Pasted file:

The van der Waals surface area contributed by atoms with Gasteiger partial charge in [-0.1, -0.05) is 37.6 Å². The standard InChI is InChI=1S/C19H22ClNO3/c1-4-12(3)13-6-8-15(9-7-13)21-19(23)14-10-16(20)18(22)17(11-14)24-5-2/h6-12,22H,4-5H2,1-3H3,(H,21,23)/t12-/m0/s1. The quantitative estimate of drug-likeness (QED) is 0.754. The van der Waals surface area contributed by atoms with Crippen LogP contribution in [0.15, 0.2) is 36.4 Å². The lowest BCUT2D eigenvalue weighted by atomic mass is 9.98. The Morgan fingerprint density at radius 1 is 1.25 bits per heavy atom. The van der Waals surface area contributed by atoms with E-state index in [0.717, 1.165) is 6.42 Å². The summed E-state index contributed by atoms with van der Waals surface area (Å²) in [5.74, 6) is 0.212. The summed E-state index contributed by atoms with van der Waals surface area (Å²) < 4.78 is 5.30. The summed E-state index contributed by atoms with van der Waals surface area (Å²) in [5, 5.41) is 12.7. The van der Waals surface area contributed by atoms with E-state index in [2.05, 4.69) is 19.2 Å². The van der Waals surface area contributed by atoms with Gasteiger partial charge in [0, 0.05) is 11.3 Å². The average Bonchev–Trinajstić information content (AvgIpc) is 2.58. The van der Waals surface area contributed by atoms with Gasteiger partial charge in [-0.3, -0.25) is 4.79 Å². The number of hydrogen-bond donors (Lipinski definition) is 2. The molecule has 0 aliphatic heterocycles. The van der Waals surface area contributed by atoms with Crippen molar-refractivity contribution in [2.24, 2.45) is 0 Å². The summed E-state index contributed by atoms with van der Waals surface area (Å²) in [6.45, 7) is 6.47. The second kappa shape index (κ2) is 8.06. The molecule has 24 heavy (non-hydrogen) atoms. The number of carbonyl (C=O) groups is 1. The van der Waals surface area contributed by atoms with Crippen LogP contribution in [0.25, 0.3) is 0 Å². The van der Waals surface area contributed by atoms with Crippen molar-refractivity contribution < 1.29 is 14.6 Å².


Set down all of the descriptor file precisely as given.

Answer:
The van der Waals surface area contributed by atoms with Gasteiger partial charge in [-0.1, -0.05) is 37.6 Å². The standard InChI is InChI=1S/C19H22ClNO3/c1-4-12(3)13-6-8-15(9-7-13)21-19(23)14-10-16(20)18(22)17(11-14)24-5-2/h6-12,22H,4-5H2,1-3H3,(H,21,23)/t12-/m0/s1. The quantitative estimate of drug-likeness (QED) is 0.754. The van der Waals surface area contributed by atoms with Crippen LogP contribution in [0.15, 0.2) is 36.4 Å². The lowest BCUT2D eigenvalue weighted by atomic mass is 9.98. The Morgan fingerprint density at radius 1 is 1.25 bits per heavy atom. The van der Waals surface area contributed by atoms with E-state index in [0.717, 1.165) is 6.42 Å². The summed E-state index contributed by atoms with van der Waals surface area (Å²) in [5.74, 6) is 0.212. The summed E-state index contributed by atoms with van der Waals surface area (Å²) < 4.78 is 5.30. The summed E-state index contributed by atoms with van der Waals surface area (Å²) in [5, 5.41) is 12.7. The van der Waals surface area contributed by atoms with E-state index in [2.05, 4.69) is 19.2 Å². The van der Waals surface area contributed by atoms with Gasteiger partial charge in [0, 0.05) is 11.3 Å². The average Bonchev–Trinajstić information content (AvgIpc) is 2.58. The van der Waals surface area contributed by atoms with Gasteiger partial charge in [-0.3, -0.25) is 4.79 Å². The number of hydrogen-bond donors (Lipinski definition) is 2. The molecule has 0 aliphatic heterocycles. The van der Waals surface area contributed by atoms with Crippen molar-refractivity contribution in [2.24, 2.45) is 0 Å². The summed E-state index contributed by atoms with van der Waals surface area (Å²) in [6.45, 7) is 6.47. The second kappa shape index (κ2) is 8.06. The molecule has 24 heavy (non-hydrogen) atoms. The number of carbonyl (C=O) groups is 1. The van der Waals surface area contributed by atoms with Crippen LogP contribution in [0.25, 0.3) is 0 Å². The van der Waals surface area contributed by atoms with Crippen molar-refractivity contribution < 1.29 is 14.6 Å².